The Glass Castle by Jeannette Walls

By , Reno, NV
“The Glass Castle” written by Jeannette Walls is very captivating. It is a book about life growing up as part of the Walls family. It is full of vivid descriptors that help you picture life as a low class citizen, just barely getting by. You think life is bad when you’re without technology for a few days or you don’t have all the best clothes, but what if you were homeless or very close to homelessness. This is a shocking story that everyone should read when they feel sorry for themselves that makes you feel grateful for what you do have.

You feel the anger and frustration that Jeannette does when her dad comes home drunk, they have no money for food, or her mom is off in a daze. You feel her joy when she gets to eat, no matter how small the portion, and when she finally gets to escape from her family to New York. As she grows in her social class, Jeannette becomes ashamed of her roots and her now homeless parents.

Her book is easy to relate to because everything she feels about a situation, you feel the same way. There are many twists and turns that you do not always see coming that usually end up making the situation worse rather than better. She has a different style of writing and she tells you every little detail of her life, whether you like it or not.

When Jeannette Walls writes about her father, Rex Walls, you can tell that she idolizes him. She is the only one in their family who really understands him because she has the same mind as him. When everyone sees him as just a drunk she thinks he is just a misunderstood genius.

The way she describes her mom, Rose Marry, is as someone who is in her own world. All she cares about is reading and painting and her excuse for when everything goes wrong is that life is an adventure. As Jeannette’s sister, Lori, grows older she starts to act just like their mother, except a little more mature.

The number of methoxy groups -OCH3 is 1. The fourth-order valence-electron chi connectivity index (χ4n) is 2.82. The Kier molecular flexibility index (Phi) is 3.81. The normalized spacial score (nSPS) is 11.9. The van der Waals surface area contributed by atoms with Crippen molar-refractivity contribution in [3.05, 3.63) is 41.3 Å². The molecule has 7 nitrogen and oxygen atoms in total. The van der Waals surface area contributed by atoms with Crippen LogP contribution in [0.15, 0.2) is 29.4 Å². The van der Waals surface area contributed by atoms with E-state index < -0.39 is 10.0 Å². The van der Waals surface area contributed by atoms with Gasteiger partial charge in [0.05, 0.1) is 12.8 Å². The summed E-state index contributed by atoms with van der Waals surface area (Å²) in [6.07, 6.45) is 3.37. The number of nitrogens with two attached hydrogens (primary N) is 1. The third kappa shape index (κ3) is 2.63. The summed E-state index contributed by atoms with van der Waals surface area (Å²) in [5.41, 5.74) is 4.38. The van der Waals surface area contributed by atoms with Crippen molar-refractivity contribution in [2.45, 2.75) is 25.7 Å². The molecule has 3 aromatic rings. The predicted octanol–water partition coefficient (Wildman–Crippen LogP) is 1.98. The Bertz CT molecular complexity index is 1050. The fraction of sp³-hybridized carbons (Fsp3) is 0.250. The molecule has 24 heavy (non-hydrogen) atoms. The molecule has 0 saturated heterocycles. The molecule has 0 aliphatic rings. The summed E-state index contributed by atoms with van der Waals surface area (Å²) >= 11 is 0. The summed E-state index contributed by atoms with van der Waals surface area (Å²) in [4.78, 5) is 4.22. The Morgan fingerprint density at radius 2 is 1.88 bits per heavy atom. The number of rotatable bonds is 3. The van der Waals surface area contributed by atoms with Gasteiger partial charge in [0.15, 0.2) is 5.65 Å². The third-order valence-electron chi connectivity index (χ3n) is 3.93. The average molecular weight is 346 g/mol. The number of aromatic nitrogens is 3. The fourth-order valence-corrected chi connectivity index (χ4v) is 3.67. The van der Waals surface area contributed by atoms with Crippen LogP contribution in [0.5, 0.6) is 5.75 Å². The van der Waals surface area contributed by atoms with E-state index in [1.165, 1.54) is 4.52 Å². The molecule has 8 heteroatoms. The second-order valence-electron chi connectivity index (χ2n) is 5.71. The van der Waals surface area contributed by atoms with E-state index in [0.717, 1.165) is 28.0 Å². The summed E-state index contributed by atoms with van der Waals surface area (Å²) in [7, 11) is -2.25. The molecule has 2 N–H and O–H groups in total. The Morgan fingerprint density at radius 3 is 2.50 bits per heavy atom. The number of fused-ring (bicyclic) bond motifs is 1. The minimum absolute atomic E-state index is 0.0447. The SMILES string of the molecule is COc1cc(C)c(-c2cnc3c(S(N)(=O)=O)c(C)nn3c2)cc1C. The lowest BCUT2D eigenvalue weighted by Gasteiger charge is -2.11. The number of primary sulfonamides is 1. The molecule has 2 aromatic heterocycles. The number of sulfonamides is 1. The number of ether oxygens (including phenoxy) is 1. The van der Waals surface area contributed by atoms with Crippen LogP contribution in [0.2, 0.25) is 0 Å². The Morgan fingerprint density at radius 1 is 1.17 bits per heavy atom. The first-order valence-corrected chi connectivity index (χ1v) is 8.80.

In the book, Jeannette describes her little brother, Brian, as her best friend. They are only a year apart and go everywhere together. As their dad starts to become a drunk and disappearing for days, Brian becomes the man of the house. Maureen is the youngest child of the Walls family and the most different. She has blonde hair and tanned skin instead of red hair and pale skin like her siblings. She is also always at her friends’ houses being raised by their parents. When she gets older she leaves her family and goes to California.

In the end of “The Glass Castle” Jeannette Walls gives you some vivid images of her family and how they all ended up. Reading this book helps you realize that no matter who your family is, they’ll always be there for you in the end. You should always be grateful for what you have today, because you might not have it tomorrow.





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